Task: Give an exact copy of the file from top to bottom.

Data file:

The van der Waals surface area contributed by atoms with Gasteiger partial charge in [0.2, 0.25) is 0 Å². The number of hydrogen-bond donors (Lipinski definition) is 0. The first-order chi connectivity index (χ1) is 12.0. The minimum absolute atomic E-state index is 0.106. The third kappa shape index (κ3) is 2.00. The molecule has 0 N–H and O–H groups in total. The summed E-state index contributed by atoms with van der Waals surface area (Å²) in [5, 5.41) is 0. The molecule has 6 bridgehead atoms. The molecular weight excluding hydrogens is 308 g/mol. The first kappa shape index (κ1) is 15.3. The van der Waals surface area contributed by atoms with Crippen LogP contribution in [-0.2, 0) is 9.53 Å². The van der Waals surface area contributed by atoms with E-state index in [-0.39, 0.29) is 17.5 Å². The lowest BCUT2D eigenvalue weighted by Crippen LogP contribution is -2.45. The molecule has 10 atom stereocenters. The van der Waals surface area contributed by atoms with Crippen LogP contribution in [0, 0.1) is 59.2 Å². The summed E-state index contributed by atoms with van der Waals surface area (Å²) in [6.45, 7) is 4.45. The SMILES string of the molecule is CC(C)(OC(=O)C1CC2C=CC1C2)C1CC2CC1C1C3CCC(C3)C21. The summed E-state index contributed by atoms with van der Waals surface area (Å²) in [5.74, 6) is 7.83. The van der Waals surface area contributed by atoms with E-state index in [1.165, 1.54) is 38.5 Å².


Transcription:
The van der Waals surface area contributed by atoms with Gasteiger partial charge in [0.2, 0.25) is 0 Å². The number of hydrogen-bond donors (Lipinski definition) is 0. The first-order chi connectivity index (χ1) is 12.0. The minimum absolute atomic E-state index is 0.106. The third kappa shape index (κ3) is 2.00. The molecule has 0 N–H and O–H groups in total. The summed E-state index contributed by atoms with van der Waals surface area (Å²) in [5, 5.41) is 0. The molecule has 6 bridgehead atoms. The molecular weight excluding hydrogens is 308 g/mol. The first kappa shape index (κ1) is 15.3. The van der Waals surface area contributed by atoms with Crippen LogP contribution in [-0.2, 0) is 9.53 Å². The van der Waals surface area contributed by atoms with E-state index in [-0.39, 0.29) is 17.5 Å². The lowest BCUT2D eigenvalue weighted by Crippen LogP contribution is -2.45. The molecule has 10 atom stereocenters. The van der Waals surface area contributed by atoms with Crippen LogP contribution in [0, 0.1) is 59.2 Å². The summed E-state index contributed by atoms with van der Waals surface area (Å²) in [6.45, 7) is 4.45. The SMILES string of the molecule is CC(C)(OC(=O)C1CC2C=CC1C2)C1CC2CC1C1C3CCC(C3)C21. The summed E-state index contributed by atoms with van der Waals surface area (Å²) in [5.74, 6) is 7.83. The van der Waals surface area contributed by atoms with E-state index in [1.165, 1.54) is 38.5 Å².